Call your legislator and have them try this very simple spreadsheet that illustrates the big actions necessary to cut emissions at the IPCC rate.
State legislators, agencies, and NGOs continue to offer incremental policy measures to decarbonize Oregon and Washington. More often than not, the sum total of these increments falls woefully short of the reductions necessary, thus wasting the precious time available to mitigate the climate emergency.
The spreadsheet simply adds the emissions reductions from consumers and businesses switching their purchases from emitting infrastructure (vehicles, buildings, factories, power plants, etc.) to zero-emission infrastructure options, in each sector. We are buying new emitting infrastructure every day, and those purchases lock in emissions for the lifetime of the hardware. The cheapest route to cleaning up our emissions is to steer those purchases to zero-emission options.
Download the spreadsheet here. To express your plan, just enter the portion of zero-emission sales for each sector every five years, in the green cells.
The long version:
Successful decarbonization strategies must work on all levels—the physical, economic, and policy levels. The physical level is by far the simplest, since the goals are specified by the state’s goals, the 2018 IPCC report, or other targets. Economically, the sectors with the most mature clean technologies can generally respond the fastest and with the most competitive costs. Regardless of the economic or social costs or the types of policies enacted, adding up the physical emissions is very simple and the inventory by sector relates well to the sector-specific options.
The most affordable path to replacing infrastructure is to steer the ongoing new purchases to zero-emission technologies. The policy options include mandates, rebates, fees, or other policies. (For example, Norway uses both carrots and sticks to equalize the purchase prices of EVs with comparable gas/diesel vehicles.)
This simplified emissions planning tool treats each of the emission sectors as an infrastructure replacement process, wherein the sector emissions decrease proportionally with fleet replacements that are zero-carbon (whether vehicles, power plants, furnaces, etc.) The model inputs by year are simply the portion of infrastructure purchases that are zero-carbon (“% of sales” for each sector). That annual addition rate is accumulated as a “% of fleet” for that sector, which reduces the GHG emissions for that sector and is plotted. Because the electricity sector is regulated to meet a Renewable Portfolio Standard (RPS), the electricity inputs are “% of fleet” by year. The “% of fleet” is normalized to 0% clean in 2016; thus describing only the emitting portion of the sector.
Disclaimer: This spreadsheet is the architect’s dull pencil for initial sketches. Any plan is better than no plan, because it can be analyzed and optimized. The inputs and outputs on this spreadsheet are purposely oversimplified, to focus on the large rocks in the box. It ignores conservation and efficiency contributions. It does not calculate any costs, although the infrastructure replacement inputs illustrate how much money is available to be steered (0 to 100% of current purchases), as opposed to additional funding (if “% of sales” is larger than 100%). It does not presume any policy structures. It ignores interactions between sectors, the largest being the increased grid load from electrification of transportation and the indirect electric vehicle emissions from electricity generation.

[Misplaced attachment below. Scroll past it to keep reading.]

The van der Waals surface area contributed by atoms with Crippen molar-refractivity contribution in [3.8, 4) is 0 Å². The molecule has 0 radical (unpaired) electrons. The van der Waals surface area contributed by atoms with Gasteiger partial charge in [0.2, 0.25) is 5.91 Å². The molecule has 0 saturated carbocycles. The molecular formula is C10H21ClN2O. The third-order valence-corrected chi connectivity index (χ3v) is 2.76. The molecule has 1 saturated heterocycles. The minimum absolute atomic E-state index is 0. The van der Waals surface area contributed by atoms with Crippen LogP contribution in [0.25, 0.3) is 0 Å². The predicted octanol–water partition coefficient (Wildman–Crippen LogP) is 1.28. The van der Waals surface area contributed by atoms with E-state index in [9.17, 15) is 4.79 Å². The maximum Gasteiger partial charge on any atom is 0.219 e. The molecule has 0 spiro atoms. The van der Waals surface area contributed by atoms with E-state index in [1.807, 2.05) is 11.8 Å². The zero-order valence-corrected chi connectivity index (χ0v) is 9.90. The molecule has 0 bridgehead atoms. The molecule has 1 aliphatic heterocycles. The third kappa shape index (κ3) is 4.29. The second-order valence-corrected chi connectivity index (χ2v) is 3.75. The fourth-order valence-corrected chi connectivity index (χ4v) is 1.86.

And those are just the major inaccuracies. But we’re at the dull-pencil phase, and sharp pencils are only distracting in this phase.
The business-as-usual (BAU) numbers in the input cells are also subject to lots of differing forecasts and arguments. EV forecasts are particularly wide-ranging, but it’s increasingly evident that EVs will be a large portion of global fleets by at least 2040, so the BAU should indicate significant GHG reductions from vehicles. (Bloomberg’s 2020 EV forecast is arguably a good business-as-usual forecast.) Similarly, coal power plants are being shuttered because they’re increasingly uneconomic, and gas peaker plants are being replaced by utility-scale batteries. Figure 1 is a screen capture of the spreadsheet with some BAU numbers, illustrating for this case a 25% reduction by 2035 due to existing policy and market forces.
Figure 2 illustrates achieving the target reductions by 2035 through changing the inputs for three sectors: 1) copying what Norway is doing for light-duty vehicles (this is aggressive), 2) assuming the same is possible 5 years later for medium- and heavy-duty vehicles, and 3) adopting the 2035 Report emissions trajectory for cleaning up the grid. This scenario achieves Oregon’s state target; it does not indicate that the work is done, but it can provide guidance on useful directions to pursue.
Figure 1. Screen shot of the Oregon model tab with some business-as-usual assumptions.
Figure 2. Screen shot of the model with aggressive adoptions of clean vehicles and electricity.
A serious modeling tool that links specific policies to emission reductions and economic effects is the Energy Policy Simulator from Energy Innovations. This is open-source and online for the US, California, and other countries; an Oregon adaptation is under development with the Northwest Economic Research Center at PSU.
Webinar on how to decarbonize Oregon’s energy, including sample policies, the real costs of gasoline, and how much money decarbonization can save at the household level.
2015 presentation on how to cut your household footprint by 50%